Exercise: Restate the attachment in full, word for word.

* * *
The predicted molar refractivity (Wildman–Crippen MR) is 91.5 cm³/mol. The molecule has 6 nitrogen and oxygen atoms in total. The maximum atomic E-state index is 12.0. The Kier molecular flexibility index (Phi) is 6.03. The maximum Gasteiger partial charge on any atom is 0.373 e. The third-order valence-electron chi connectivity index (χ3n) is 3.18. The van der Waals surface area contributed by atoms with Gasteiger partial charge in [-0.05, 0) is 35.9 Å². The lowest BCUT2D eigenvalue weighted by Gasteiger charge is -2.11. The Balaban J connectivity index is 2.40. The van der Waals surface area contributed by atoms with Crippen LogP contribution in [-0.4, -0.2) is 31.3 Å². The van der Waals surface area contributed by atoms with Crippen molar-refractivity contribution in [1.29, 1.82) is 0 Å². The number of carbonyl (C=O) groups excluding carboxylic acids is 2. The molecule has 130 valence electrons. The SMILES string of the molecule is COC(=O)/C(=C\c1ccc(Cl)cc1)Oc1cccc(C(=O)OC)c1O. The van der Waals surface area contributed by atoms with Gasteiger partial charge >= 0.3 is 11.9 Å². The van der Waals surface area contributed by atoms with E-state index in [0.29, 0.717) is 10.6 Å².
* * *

The predicted molar refractivity (Wildman–Crippen MR) is 91.5 cm³/mol. The molecule has 6 nitrogen and oxygen atoms in total. The maximum atomic E-state index is 12.0. The Kier molecular flexibility index (Phi) is 6.03. The maximum Gasteiger partial charge on any atom is 0.373 e. The third-order valence-electron chi connectivity index (χ3n) is 3.18. The van der Waals surface area contributed by atoms with Gasteiger partial charge in [-0.05, 0) is 35.9 Å². The lowest BCUT2D eigenvalue weighted by Gasteiger charge is -2.11. The Balaban J connectivity index is 2.40. The van der Waals surface area contributed by atoms with Crippen LogP contribution in [-0.4, -0.2) is 31.3 Å². The van der Waals surface area contributed by atoms with Crippen molar-refractivity contribution in [1.29, 1.82) is 0 Å². The number of carbonyl (C=O) groups excluding carboxylic acids is 2. The molecule has 130 valence electrons. The SMILES string of the molecule is COC(=O)/C(=C\c1ccc(Cl)cc1)Oc1cccc(C(=O)OC)c1O. The van der Waals surface area contributed by atoms with Gasteiger partial charge >= 0.3 is 11.9 Å². The van der Waals surface area contributed by atoms with E-state index in [0.29, 0.717) is 10.6 Å².